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Book Cover C2’s review of The Bride Wore Scarlet (Fraternitas Series, Book 2) by Liz Carlyle
Historical Romance published by Avon 26 Jul 11

With The Bride Wore Scarlet, Liz Carlyle continues her foray into the paranormal. The St. James Society is a front for an ancient brotherhood sworn to protect those with The Gift. Regency rakes with their own mysterious abilities find and protect others from persecution and exploitation. Sound like an intriguing premise for romance? Maybe not…

Geoffrey Archard, Earl of Besset, is one of the founders of the St. James Society and a member of the Fraternitas Aureae Crucis (from here on referred to as the F.A.C.). Geoff has just learned of a little girl in Belgium that possesses The Gift and is in the clutches of an evil uncle who means to use her for his own gains. The F.A.C. needs to rescue her.

Lady Anais de Rohan has just arrived in London to request membership into the F.A.C. She knows there has never been a female member in recent times, but Celtic priestesses were among the founders, most likely, so she tries to think positive. Her hopes are dashed when Lord Besset and some other members are flabbergasted by the presence of a woman in the ceremonial chamber.

Undaunted, she returns to the home of the St. James Society the next morning to discuss the matter. She is again told she will not be allowed membership, but as a friend of the F.A.C, they would like her assistance in the matter of rescuing a young child. Anais and Geoff will pose as a married couple living next door to the evil uncle and find a way to get the little girl and her mother to safety. Of course, Anais agrees.

Let me insert something here, faithful reader. I have a pet peeve about weird names whose pronunciations are never explained. My brain hangs up every time I run across such names because it wants to try different ways of saying them. Stupid brain. Onward!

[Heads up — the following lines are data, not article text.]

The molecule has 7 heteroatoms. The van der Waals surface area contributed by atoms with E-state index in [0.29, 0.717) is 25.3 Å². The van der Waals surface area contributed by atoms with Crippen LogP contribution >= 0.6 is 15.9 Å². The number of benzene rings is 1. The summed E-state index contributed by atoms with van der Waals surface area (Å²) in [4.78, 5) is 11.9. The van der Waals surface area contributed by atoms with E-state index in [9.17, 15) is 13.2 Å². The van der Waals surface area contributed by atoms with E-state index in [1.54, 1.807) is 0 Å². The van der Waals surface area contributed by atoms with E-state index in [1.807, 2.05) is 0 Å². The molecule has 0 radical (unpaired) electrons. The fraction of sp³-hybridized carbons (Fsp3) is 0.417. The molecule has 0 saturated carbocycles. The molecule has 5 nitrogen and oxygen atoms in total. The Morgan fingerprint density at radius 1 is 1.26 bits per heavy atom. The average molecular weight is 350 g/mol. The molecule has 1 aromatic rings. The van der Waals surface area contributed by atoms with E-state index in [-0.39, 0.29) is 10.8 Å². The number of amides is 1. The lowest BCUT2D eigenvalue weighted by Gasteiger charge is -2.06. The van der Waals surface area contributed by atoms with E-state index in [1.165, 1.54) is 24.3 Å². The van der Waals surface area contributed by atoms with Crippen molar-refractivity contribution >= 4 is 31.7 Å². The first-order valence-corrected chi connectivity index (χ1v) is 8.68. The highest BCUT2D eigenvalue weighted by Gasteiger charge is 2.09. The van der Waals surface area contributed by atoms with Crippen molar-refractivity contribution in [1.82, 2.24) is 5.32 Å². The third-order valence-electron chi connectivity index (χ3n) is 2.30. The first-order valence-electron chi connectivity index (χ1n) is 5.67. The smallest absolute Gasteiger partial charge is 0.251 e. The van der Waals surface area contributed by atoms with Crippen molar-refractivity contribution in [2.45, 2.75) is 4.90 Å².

The basic plot is pretty standard for romances – our hero and heroine pretend to be married in order to rescue someone/uncover a plot, etc., and fall in love along the way. You would think introducing a paranormal element like The Gift would give new life to the plot. Not so much. There isn’t enough paranormal stuff to really rev things up and not much else to try to make the plot interesting.

I have to say I struggled to finish this book. If I had not been given this book to review, I would have set it aside very early on. I didn’t connect with the characters, the whole secret society thing didn’t catch my interest, and the overall plot didn’t engage me. Also, I find it annoying that the author is almost trying to rewrite history from earlier books – the hero and heroine are children of couples from earlier novels with nary a whisper of paranormal to be found.

All in all, I’m disappointed. I can’t point to any one thing that makes this a bad book. But I’d never say it’s a good one either. Apparently this is a trilogy. I hope Ms. Carlyle returns to her straight historical roots after she wraps this up. I really enjoyed several of her earlier books.

CSquareds C2 Icon Grade: C-


Passion and secrets simmer behind the elegant façade of Victorian high society in the second book of Liz Carlyle’s spellbinding Fraternitas trilogy . . .

Anais de Rohan was raised from childhood to become a Guardian—a covert warrior trained in the ways of a secret militia so ancient its existence is believed mere legend. When Anais presents herself for initiation, however, her male compatriots are impressed with nothing save her hot temper and dark allure.

But when one of the St. James Society’s darkest, most enigmatic leaders challenges Anais to prove herself, she boldly accepts. Courting ruin to pose as Lord Bessett’s new bride, Anais must travel with the handsome, ruthless nobleman on a mission to save one of their own—a little girl with frightening gift—from danger.

But as intrigue swirls about them, drawing them ever closer, Anais begins to realize that their mission is hardly the only challenge she faces, for Lord Bessett is proving a temptation too hard to resist. As for Bessett himself—well, he might be a soldier sworn to the Society, but he certainly isn’t anyone’s saint . . .

Read an excerpt.

Other books in the series:

Book Cover